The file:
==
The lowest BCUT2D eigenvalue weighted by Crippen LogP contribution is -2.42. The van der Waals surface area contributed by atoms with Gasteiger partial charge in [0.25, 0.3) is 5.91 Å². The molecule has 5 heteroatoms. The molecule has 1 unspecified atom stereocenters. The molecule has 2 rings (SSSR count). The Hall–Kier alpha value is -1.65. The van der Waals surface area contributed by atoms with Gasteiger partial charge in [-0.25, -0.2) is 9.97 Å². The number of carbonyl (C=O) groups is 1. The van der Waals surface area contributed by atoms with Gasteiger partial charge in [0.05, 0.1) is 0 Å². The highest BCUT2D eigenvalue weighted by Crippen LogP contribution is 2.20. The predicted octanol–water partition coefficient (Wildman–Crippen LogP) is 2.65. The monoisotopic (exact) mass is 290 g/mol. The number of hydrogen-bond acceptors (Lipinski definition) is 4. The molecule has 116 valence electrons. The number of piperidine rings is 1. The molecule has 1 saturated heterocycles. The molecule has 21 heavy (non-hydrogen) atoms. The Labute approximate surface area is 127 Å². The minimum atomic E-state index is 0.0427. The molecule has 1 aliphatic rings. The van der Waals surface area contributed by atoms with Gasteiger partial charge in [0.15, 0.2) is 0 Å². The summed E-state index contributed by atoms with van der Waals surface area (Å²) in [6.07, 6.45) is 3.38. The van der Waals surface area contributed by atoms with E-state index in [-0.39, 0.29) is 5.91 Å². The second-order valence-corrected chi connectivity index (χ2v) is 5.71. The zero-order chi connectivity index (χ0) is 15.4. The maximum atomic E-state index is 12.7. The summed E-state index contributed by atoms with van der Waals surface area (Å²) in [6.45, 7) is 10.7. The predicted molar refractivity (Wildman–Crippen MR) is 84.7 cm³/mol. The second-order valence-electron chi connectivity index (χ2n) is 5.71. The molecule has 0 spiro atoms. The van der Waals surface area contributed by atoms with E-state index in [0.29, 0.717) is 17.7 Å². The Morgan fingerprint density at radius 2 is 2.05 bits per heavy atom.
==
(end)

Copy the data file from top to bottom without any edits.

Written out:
The lowest BCUT2D eigenvalue weighted by Crippen LogP contribution is -2.42. The van der Waals surface area contributed by atoms with Gasteiger partial charge in [0.25, 0.3) is 5.91 Å². The molecule has 5 heteroatoms. The molecule has 1 unspecified atom stereocenters. The molecule has 2 rings (SSSR count). The Hall–Kier alpha value is -1.65. The van der Waals surface area contributed by atoms with Gasteiger partial charge in [-0.25, -0.2) is 9.97 Å². The number of carbonyl (C=O) groups is 1. The van der Waals surface area contributed by atoms with Gasteiger partial charge in [0.05, 0.1) is 0 Å². The highest BCUT2D eigenvalue weighted by Crippen LogP contribution is 2.20. The predicted octanol–water partition coefficient (Wildman–Crippen LogP) is 2.65. The monoisotopic (exact) mass is 290 g/mol. The number of hydrogen-bond acceptors (Lipinski definition) is 4. The molecule has 116 valence electrons. The number of piperidine rings is 1. The molecule has 1 saturated heterocycles. The molecule has 21 heavy (non-hydrogen) atoms. The Labute approximate surface area is 127 Å². The minimum atomic E-state index is 0.0427. The molecule has 1 aliphatic rings. The van der Waals surface area contributed by atoms with Gasteiger partial charge in [0.15, 0.2) is 0 Å². The summed E-state index contributed by atoms with van der Waals surface area (Å²) in [6.07, 6.45) is 3.38. The van der Waals surface area contributed by atoms with E-state index in [-0.39, 0.29) is 5.91 Å². The second-order valence-corrected chi connectivity index (χ2v) is 5.71. The zero-order chi connectivity index (χ0) is 15.4. The maximum atomic E-state index is 12.7. The summed E-state index contributed by atoms with van der Waals surface area (Å²) in [6.45, 7) is 10.7. The predicted molar refractivity (Wildman–Crippen MR) is 84.7 cm³/mol. The second-order valence-electron chi connectivity index (χ2n) is 5.71. The molecule has 0 spiro atoms. The van der Waals surface area contributed by atoms with E-state index in [0.29, 0.717) is 17.7 Å². The Morgan fingerprint density at radius 2 is 2.05 bits per heavy atom.